Why women shouldn't be "good girls" - TED Talk by Camilla Lundin
by Persheng Babaheidari on May 18, 2021
Have you listened to Camilla Lundin's TED Talk yet? I think it's spot on. It's about how women are raised to be a "good girl" by being kind, get good grades, but most importantly - to make it right the first time and to not make mistakes. This is later reflected in what men and women choose to become when growing up.
When Camilla co-founded the investment bank Qalora Capital together with Vendela Liliestråle to help startups to find funding in a seamless way they asked themselves - where are all the women? Why are only men starting companies? Could this have something to do with women being taught not to take risks by being a good girl? Because we all know that entrepreneurship is not a straight path - you will for sure make mistakes, fail over and over again - until you get it right. In order to get it right, you need to take risks, which good girls are not taught to do. Men are taught to take risks, to get up if they fall down, while women are taught to be careful.
Camilla also shares in her TED Talk that in Sweden, which is considered to be one of the most gender equal countries in the world, had a decrease in women starting companies by 30% in 2018, and that only 1% of the capital went to female founded companies. In the US, it's a little bit better - 2% of the capital went to female founders.
She also said something that really shocked me. Did you know that we tend to ask women how they're not gonna lose, while we ask men how they're gonna win? She ends by advising all of us to give compliments to girls in another way. Instead of calling them a "good girl", say that they are brave, that they can become anything they want and that they are strong.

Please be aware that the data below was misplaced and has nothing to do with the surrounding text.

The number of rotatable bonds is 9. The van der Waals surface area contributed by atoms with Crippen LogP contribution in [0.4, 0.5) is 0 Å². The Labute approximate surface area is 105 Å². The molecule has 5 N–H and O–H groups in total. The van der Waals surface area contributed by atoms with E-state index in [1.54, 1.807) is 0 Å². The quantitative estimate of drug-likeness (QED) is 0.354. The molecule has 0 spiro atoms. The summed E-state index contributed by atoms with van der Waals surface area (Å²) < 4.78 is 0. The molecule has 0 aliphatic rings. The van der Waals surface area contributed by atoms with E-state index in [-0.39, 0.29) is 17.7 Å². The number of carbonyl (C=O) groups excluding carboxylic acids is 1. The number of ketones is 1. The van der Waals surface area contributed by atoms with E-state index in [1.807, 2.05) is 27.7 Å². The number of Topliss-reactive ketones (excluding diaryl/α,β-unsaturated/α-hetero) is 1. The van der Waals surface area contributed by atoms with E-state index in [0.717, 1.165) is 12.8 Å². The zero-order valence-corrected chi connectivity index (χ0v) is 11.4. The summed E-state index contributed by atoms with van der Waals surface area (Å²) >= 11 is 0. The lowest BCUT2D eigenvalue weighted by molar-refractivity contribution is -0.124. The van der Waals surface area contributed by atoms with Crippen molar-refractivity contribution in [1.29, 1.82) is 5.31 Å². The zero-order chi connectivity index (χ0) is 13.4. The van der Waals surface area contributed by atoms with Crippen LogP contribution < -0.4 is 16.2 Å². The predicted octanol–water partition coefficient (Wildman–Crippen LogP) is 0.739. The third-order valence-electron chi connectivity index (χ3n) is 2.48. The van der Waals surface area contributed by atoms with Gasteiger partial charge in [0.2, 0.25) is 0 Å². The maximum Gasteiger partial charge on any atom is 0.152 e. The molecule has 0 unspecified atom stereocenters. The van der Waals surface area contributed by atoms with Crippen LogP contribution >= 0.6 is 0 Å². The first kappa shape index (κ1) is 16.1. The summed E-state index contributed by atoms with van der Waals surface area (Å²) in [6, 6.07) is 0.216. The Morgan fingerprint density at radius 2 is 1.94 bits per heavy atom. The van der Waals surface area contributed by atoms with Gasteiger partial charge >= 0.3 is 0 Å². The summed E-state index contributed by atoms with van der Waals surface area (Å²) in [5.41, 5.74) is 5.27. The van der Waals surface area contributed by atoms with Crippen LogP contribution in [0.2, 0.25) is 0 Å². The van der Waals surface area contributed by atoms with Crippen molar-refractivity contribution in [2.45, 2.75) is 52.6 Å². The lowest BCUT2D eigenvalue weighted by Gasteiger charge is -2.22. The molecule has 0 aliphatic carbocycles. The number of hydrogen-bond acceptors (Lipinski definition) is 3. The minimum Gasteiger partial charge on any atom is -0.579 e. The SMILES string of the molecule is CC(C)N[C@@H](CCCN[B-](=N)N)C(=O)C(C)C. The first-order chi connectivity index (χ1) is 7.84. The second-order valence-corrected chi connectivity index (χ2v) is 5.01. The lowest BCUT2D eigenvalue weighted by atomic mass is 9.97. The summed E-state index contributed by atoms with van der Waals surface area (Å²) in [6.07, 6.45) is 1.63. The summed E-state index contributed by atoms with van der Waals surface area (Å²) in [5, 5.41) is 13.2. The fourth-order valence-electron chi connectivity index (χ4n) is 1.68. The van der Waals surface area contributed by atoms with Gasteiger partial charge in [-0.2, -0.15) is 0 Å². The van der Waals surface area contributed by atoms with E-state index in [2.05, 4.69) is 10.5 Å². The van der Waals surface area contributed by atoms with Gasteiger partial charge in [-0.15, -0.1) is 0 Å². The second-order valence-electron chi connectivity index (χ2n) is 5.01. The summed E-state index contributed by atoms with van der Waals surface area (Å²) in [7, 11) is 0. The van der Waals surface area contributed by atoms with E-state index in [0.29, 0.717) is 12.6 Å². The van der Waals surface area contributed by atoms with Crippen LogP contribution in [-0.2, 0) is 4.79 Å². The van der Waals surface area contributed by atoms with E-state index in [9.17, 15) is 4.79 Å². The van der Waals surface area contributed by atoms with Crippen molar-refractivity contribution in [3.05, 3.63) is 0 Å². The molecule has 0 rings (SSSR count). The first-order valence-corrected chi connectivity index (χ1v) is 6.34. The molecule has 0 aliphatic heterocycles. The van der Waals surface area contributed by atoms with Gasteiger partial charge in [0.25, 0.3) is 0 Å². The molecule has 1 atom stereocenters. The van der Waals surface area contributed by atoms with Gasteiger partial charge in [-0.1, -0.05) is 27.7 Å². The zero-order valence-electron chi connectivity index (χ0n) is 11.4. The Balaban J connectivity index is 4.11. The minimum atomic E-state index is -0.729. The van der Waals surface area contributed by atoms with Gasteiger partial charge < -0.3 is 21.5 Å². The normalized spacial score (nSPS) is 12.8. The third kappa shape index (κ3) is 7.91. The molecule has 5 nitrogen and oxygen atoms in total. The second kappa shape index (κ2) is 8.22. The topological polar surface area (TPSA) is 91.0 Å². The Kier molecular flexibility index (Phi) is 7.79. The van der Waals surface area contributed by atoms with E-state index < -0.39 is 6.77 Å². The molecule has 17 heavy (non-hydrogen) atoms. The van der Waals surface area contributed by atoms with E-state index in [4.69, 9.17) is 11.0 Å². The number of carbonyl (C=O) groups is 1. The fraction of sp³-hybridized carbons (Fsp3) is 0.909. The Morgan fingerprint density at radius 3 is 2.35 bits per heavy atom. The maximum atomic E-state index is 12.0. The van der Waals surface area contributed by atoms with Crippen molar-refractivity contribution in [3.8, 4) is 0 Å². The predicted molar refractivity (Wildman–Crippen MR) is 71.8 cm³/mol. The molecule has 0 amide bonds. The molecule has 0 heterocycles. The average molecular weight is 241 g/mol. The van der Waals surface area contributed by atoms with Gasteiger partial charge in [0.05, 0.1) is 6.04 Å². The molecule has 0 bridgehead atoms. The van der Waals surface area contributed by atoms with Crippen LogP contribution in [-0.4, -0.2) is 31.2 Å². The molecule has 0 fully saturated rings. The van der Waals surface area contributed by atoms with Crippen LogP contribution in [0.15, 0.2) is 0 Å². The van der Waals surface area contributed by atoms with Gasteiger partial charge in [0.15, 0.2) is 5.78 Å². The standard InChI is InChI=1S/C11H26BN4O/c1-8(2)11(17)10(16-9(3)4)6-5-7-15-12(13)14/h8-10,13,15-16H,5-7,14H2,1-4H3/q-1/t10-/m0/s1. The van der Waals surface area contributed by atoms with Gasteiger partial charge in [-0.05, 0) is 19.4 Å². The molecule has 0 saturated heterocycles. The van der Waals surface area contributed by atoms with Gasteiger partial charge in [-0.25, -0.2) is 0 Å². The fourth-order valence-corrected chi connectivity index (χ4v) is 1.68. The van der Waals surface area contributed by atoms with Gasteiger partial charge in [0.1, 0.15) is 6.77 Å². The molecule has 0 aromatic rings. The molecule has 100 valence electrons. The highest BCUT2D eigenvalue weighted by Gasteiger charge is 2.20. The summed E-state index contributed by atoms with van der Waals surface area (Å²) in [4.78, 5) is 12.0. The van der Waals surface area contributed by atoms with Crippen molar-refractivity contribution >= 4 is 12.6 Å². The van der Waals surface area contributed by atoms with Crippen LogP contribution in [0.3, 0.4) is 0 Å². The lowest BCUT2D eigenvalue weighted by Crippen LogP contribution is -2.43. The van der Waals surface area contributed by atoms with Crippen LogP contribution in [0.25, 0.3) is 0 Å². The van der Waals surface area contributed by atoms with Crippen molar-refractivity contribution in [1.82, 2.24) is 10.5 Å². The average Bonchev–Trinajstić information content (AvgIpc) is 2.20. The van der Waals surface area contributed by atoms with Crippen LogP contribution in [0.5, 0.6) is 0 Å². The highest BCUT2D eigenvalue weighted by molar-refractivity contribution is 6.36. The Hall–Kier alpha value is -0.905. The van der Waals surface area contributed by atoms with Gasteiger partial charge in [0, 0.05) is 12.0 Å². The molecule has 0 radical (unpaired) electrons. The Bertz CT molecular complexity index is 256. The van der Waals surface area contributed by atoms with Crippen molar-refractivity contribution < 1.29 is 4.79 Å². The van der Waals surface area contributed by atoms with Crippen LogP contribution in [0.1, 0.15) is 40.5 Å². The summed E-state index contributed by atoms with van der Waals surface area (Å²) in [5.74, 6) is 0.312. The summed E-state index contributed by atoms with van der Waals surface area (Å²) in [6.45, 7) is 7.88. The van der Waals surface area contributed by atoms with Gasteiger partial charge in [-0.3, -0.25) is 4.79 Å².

I think that this should be taken very seriously, and that we all need to take our responsibility so that anyone can become anything they want to. I can relate so much to this TED Talk, being taught myself to be a good girl - maybe I would have become an entrepreneur much earlier if I was raised differently? Most of my life so far (I'm 27 now) I've taken the "safe" path, until I decided to start By Banoo. I hope I can inspire more women to live their dreams and to take the risk, because what's the worst case scenario? Nothing.
Today, Camilla and Vendela have built a fantastic female network called Business & Dreams, encouraging women to become entrepreneurs and to follow their dreams. You can find them on Instagram here.
This was one of the best TED Talk's I've listened to - I recommend you to do push play right away.